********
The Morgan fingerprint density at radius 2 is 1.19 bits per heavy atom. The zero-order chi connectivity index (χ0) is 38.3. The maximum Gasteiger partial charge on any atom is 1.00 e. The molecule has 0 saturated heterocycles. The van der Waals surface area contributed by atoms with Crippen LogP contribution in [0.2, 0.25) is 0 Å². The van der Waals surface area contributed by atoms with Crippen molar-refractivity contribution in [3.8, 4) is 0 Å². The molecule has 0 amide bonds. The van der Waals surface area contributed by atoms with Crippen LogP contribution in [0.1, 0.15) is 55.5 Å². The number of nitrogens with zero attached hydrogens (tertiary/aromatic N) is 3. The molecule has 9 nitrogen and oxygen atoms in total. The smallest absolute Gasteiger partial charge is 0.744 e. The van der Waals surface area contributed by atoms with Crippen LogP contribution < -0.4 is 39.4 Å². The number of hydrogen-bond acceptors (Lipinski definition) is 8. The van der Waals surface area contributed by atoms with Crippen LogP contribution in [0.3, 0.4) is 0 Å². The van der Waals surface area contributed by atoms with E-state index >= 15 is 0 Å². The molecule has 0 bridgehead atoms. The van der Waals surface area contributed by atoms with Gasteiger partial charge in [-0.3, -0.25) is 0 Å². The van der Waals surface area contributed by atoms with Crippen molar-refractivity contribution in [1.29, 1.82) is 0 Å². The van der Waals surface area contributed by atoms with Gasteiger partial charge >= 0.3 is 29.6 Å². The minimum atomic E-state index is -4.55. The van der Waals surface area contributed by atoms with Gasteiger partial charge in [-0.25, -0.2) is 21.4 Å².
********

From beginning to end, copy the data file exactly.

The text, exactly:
The Morgan fingerprint density at radius 2 is 1.19 bits per heavy atom. The zero-order chi connectivity index (χ0) is 38.3. The maximum Gasteiger partial charge on any atom is 1.00 e. The molecule has 0 saturated heterocycles. The van der Waals surface area contributed by atoms with Crippen LogP contribution in [0.2, 0.25) is 0 Å². The van der Waals surface area contributed by atoms with Crippen molar-refractivity contribution in [3.8, 4) is 0 Å². The molecule has 0 amide bonds. The van der Waals surface area contributed by atoms with Crippen LogP contribution in [0.1, 0.15) is 55.5 Å². The number of nitrogens with zero attached hydrogens (tertiary/aromatic N) is 3. The molecule has 9 nitrogen and oxygen atoms in total. The smallest absolute Gasteiger partial charge is 0.744 e. The van der Waals surface area contributed by atoms with Crippen LogP contribution < -0.4 is 39.4 Å². The number of hydrogen-bond acceptors (Lipinski definition) is 8. The van der Waals surface area contributed by atoms with Crippen LogP contribution in [0.3, 0.4) is 0 Å². The van der Waals surface area contributed by atoms with E-state index >= 15 is 0 Å². The molecule has 0 bridgehead atoms. The van der Waals surface area contributed by atoms with Gasteiger partial charge in [-0.3, -0.25) is 0 Å². The van der Waals surface area contributed by atoms with Crippen molar-refractivity contribution in [1.29, 1.82) is 0 Å². The van der Waals surface area contributed by atoms with Gasteiger partial charge >= 0.3 is 29.6 Å². The minimum atomic E-state index is -4.55. The van der Waals surface area contributed by atoms with Gasteiger partial charge in [-0.25, -0.2) is 21.4 Å².